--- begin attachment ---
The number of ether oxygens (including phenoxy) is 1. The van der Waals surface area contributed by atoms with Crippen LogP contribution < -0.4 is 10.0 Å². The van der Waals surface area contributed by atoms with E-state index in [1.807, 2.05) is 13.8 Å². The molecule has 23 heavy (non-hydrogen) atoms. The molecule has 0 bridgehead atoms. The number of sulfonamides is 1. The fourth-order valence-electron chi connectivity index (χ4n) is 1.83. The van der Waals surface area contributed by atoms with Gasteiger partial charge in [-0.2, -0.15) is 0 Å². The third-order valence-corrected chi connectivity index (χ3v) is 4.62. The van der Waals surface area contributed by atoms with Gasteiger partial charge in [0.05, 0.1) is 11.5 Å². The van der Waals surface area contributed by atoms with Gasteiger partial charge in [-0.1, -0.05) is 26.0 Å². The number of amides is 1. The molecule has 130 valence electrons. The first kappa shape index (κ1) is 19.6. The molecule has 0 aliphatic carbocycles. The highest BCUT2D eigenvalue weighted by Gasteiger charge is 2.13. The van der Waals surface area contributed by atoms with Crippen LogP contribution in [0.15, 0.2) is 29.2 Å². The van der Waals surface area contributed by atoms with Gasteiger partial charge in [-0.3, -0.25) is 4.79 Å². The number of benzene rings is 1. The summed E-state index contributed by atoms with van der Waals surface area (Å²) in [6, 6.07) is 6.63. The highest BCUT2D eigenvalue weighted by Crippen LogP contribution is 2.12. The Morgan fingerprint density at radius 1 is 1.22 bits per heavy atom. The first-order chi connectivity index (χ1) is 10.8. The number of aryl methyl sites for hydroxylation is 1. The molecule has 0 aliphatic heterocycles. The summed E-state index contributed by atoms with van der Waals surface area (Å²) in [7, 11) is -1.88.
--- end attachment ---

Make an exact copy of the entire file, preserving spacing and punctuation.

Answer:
The number of ether oxygens (including phenoxy) is 1. The van der Waals surface area contributed by atoms with Crippen LogP contribution < -0.4 is 10.0 Å². The van der Waals surface area contributed by atoms with E-state index in [1.807, 2.05) is 13.8 Å². The molecule has 23 heavy (non-hydrogen) atoms. The molecule has 0 bridgehead atoms. The number of sulfonamides is 1. The fourth-order valence-electron chi connectivity index (χ4n) is 1.83. The van der Waals surface area contributed by atoms with Gasteiger partial charge in [-0.2, -0.15) is 0 Å². The third-order valence-corrected chi connectivity index (χ3v) is 4.62. The van der Waals surface area contributed by atoms with Gasteiger partial charge in [0.05, 0.1) is 11.5 Å². The van der Waals surface area contributed by atoms with Gasteiger partial charge in [-0.1, -0.05) is 26.0 Å². The number of amides is 1. The molecule has 130 valence electrons. The first kappa shape index (κ1) is 19.6. The molecule has 0 aliphatic carbocycles. The highest BCUT2D eigenvalue weighted by Gasteiger charge is 2.13. The van der Waals surface area contributed by atoms with Crippen LogP contribution in [0.15, 0.2) is 29.2 Å². The van der Waals surface area contributed by atoms with Gasteiger partial charge in [-0.3, -0.25) is 4.79 Å². The number of benzene rings is 1. The summed E-state index contributed by atoms with van der Waals surface area (Å²) in [6, 6.07) is 6.63. The highest BCUT2D eigenvalue weighted by Crippen LogP contribution is 2.12. The Morgan fingerprint density at radius 1 is 1.22 bits per heavy atom. The first-order chi connectivity index (χ1) is 10.8. The number of aryl methyl sites for hydroxylation is 1. The molecule has 0 aliphatic heterocycles. The summed E-state index contributed by atoms with van der Waals surface area (Å²) in [7, 11) is -1.88.